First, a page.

Document Type

Dissertation

Degree

Doctor of Philosophy (PhD)

Department

Electrical Engineering

First Advisor's Name

Gang Quan

First Advisor's Committee Title

Associate Professor

Second Advisor's Name

Malek Adjouadi

Second Advisor's Committee Title

Professor

Third Advisor's Name

Jean H. Andrian

Third Advisor's Committee Title

Associate Professor

Fourth Advisor's Name

Nezih Pala

Fourth Advisor's Committee Title

Assistant Professor

Fifth Advisor's Name

Deng Pan

Fifth Advisor's Committee Title

Associate Professor

Keywords

Real-Time Scheduling, Multi-Core Platform, Fixed-Priority, Feasibility Analysis, Temperature Formulation, Energy Estimation

Date of Defense

3-21-2014

Abstract

For the past several decades, we have experienced the tremendous growth, in both scale and scope, of real-time embedded systems, thanks largely to the advances in IC technology. However, the traditional approach to get performance boost by increasing CPU frequency has been a way of past. Researchers from both industry and academia are turning their focus to multi-core architectures for continuous improvement of computing performance. In our research, we seek to develop efficient scheduling algorithms and analysis methods in the design of real-time embedded systems on multi-core platforms. Real-time systems are the ones with the response time as critical as the logical correctness of computational results. In addition, a variety of stringent constraints such as power/energy consumption, peak temperature and reliability are also imposed to these systems. Therefore, real-time scheduling plays a critical role in design of such computing systems at the system level.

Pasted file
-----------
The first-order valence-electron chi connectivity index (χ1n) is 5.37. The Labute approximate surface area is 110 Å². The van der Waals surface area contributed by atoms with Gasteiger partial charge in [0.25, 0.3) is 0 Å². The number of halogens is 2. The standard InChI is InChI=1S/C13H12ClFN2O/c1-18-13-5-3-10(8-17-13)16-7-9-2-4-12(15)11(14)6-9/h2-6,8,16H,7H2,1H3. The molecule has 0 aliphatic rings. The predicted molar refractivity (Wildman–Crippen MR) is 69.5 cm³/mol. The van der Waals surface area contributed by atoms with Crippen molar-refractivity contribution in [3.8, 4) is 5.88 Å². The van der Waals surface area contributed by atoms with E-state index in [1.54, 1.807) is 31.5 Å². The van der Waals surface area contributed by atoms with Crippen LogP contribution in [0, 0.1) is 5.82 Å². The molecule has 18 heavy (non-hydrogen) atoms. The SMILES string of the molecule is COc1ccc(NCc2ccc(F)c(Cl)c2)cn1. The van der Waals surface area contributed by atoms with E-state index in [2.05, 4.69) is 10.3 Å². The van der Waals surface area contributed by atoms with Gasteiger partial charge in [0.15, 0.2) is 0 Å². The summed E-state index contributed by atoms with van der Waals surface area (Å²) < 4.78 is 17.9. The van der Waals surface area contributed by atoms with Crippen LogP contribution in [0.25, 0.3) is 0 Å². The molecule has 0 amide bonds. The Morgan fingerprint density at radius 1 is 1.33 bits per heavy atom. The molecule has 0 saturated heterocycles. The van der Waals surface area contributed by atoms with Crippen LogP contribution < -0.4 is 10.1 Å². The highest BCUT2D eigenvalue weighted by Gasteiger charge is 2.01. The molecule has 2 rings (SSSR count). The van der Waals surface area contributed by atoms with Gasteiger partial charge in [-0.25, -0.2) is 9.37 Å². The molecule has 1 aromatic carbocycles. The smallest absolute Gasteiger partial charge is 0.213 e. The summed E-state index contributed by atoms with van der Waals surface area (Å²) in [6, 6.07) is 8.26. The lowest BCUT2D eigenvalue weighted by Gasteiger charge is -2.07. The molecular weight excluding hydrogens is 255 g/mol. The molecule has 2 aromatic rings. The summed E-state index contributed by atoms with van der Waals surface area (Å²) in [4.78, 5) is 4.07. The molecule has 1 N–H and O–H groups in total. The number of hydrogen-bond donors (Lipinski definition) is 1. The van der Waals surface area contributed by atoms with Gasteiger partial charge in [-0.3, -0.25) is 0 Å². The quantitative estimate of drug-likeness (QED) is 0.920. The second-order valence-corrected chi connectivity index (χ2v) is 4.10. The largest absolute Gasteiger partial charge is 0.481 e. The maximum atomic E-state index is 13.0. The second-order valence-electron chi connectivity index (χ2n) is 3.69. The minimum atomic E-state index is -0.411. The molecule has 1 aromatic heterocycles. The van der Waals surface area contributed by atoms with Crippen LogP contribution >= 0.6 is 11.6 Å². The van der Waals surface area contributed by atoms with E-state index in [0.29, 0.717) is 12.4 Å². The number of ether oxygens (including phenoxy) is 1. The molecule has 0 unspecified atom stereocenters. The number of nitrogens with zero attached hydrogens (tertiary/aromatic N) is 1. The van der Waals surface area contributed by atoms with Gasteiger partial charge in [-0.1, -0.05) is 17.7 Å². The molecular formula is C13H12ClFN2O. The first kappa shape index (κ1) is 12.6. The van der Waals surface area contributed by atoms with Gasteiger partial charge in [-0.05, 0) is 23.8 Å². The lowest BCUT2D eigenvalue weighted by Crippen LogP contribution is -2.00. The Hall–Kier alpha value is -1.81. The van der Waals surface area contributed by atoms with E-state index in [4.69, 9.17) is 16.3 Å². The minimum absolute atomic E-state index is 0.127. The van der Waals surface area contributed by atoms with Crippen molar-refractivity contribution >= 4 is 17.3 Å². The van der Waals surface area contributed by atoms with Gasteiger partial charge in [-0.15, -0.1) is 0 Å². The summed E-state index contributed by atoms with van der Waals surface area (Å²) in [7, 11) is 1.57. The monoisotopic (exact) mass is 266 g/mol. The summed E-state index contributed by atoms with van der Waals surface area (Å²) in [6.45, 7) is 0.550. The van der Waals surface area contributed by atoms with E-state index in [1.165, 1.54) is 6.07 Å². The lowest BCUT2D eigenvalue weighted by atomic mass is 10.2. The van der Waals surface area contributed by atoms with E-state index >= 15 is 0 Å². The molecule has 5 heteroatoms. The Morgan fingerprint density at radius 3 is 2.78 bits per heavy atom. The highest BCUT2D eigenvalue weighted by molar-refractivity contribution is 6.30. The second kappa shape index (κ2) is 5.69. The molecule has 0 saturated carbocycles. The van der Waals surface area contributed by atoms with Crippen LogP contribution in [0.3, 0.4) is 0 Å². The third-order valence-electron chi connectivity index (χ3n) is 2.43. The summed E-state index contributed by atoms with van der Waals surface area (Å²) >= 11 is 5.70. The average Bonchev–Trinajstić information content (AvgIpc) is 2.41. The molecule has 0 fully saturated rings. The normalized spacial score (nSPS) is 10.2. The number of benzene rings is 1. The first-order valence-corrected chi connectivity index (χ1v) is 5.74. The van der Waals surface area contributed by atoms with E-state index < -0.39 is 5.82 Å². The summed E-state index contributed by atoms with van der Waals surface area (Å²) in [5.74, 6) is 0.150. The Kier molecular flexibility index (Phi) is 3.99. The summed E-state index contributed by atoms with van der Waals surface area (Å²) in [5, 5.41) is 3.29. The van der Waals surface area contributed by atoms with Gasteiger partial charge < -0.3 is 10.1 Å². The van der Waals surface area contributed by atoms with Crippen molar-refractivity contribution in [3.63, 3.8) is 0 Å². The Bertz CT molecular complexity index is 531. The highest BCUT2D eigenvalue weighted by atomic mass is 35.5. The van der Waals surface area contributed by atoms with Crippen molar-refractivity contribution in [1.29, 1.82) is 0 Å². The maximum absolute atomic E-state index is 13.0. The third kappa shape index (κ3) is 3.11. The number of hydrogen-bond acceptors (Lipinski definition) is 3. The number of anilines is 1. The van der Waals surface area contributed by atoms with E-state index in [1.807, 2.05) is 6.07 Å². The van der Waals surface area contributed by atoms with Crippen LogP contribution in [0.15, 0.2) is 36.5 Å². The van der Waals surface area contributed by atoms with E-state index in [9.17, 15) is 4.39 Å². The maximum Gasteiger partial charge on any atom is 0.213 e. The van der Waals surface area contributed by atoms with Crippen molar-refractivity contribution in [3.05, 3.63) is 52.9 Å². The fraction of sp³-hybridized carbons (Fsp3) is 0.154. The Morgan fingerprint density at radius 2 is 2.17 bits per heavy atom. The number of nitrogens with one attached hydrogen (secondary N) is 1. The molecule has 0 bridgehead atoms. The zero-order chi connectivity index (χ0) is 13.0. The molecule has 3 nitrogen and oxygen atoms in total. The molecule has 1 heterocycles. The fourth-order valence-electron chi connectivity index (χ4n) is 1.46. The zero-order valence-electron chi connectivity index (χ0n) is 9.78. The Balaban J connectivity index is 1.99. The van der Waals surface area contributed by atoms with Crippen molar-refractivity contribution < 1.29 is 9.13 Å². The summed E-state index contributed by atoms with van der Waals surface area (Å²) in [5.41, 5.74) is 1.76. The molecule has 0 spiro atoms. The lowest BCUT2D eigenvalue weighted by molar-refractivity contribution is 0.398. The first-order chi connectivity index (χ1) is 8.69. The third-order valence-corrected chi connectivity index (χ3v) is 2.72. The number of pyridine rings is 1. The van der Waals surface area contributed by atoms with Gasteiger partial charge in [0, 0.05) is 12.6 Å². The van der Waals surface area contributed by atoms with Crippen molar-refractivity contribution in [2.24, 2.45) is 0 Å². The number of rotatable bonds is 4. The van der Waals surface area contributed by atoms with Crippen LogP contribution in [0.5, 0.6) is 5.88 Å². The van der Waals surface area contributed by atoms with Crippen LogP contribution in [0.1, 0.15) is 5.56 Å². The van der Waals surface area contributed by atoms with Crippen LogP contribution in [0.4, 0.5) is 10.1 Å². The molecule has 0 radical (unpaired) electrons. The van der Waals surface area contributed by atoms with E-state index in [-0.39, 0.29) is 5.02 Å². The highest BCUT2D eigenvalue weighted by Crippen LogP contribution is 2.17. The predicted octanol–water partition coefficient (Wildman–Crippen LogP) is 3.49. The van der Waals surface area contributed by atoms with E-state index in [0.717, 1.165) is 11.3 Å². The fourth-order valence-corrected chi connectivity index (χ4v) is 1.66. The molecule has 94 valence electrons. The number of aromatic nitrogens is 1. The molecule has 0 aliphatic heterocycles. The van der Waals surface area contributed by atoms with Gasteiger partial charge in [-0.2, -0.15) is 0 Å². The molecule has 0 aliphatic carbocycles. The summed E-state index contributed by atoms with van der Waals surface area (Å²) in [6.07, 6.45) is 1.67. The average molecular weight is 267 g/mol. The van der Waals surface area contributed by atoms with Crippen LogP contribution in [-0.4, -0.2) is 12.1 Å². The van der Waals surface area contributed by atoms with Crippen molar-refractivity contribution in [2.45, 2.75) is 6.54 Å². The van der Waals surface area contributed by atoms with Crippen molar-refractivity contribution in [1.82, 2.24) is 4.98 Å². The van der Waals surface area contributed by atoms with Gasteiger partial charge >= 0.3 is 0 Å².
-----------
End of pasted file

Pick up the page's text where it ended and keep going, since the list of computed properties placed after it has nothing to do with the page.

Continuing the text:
We started our research by addressing timing constraints for real-time applications on multi-core platforms, and developed both partitioned and semi-partitioned scheduling algorithms to schedule fixed priority, periodic, and hard real-time tasks on multi-core platforms. Then we extended our research by taking temperature constraints into consideration. We developed a closed-form solution to capture temperature dynamics for a given periodic voltage schedule on multi-core platforms, and also developed three methods to check the feasibility of a periodic real-time schedule under peak temperature constraint. We further extended our research by incorporating the power/energy constraint with thermal awareness into our research problem. We investigated the energy estimation problem on multi-core platforms, and developed a computation efficient method to calculate the energy consumption for a given voltage schedule on a multi-core platform. In this dissertation, we present our research in details and demonstrate the effectiveness and efficiency of our approaches with extensive experimental results.

Identifier

FI14040815

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